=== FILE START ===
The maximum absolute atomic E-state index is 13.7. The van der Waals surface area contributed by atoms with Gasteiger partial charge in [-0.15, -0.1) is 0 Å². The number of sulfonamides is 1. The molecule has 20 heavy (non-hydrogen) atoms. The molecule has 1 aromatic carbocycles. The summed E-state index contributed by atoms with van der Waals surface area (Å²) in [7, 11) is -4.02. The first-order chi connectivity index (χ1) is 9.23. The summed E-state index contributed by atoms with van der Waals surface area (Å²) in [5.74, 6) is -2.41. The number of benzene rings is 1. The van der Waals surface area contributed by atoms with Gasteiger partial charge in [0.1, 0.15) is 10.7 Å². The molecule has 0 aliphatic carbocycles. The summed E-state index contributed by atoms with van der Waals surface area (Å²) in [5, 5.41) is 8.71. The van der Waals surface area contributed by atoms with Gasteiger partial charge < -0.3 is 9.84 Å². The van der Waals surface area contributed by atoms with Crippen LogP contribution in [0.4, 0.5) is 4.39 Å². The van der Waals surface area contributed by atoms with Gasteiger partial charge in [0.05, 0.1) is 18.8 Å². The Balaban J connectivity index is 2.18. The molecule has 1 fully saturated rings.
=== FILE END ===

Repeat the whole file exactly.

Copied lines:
The maximum absolute atomic E-state index is 13.7. The van der Waals surface area contributed by atoms with Gasteiger partial charge in [-0.15, -0.1) is 0 Å². The number of sulfonamides is 1. The molecule has 20 heavy (non-hydrogen) atoms. The molecule has 1 aromatic carbocycles. The summed E-state index contributed by atoms with van der Waals surface area (Å²) in [7, 11) is -4.02. The first-order chi connectivity index (χ1) is 9.23. The summed E-state index contributed by atoms with van der Waals surface area (Å²) in [5.74, 6) is -2.41. The number of benzene rings is 1. The van der Waals surface area contributed by atoms with Gasteiger partial charge in [0.1, 0.15) is 10.7 Å². The molecule has 0 aliphatic carbocycles. The summed E-state index contributed by atoms with van der Waals surface area (Å²) in [5, 5.41) is 8.71. The van der Waals surface area contributed by atoms with Gasteiger partial charge < -0.3 is 9.84 Å². The van der Waals surface area contributed by atoms with Crippen LogP contribution in [0.4, 0.5) is 4.39 Å². The van der Waals surface area contributed by atoms with Gasteiger partial charge in [0.05, 0.1) is 18.8 Å². The Balaban J connectivity index is 2.18. The molecule has 1 fully saturated rings.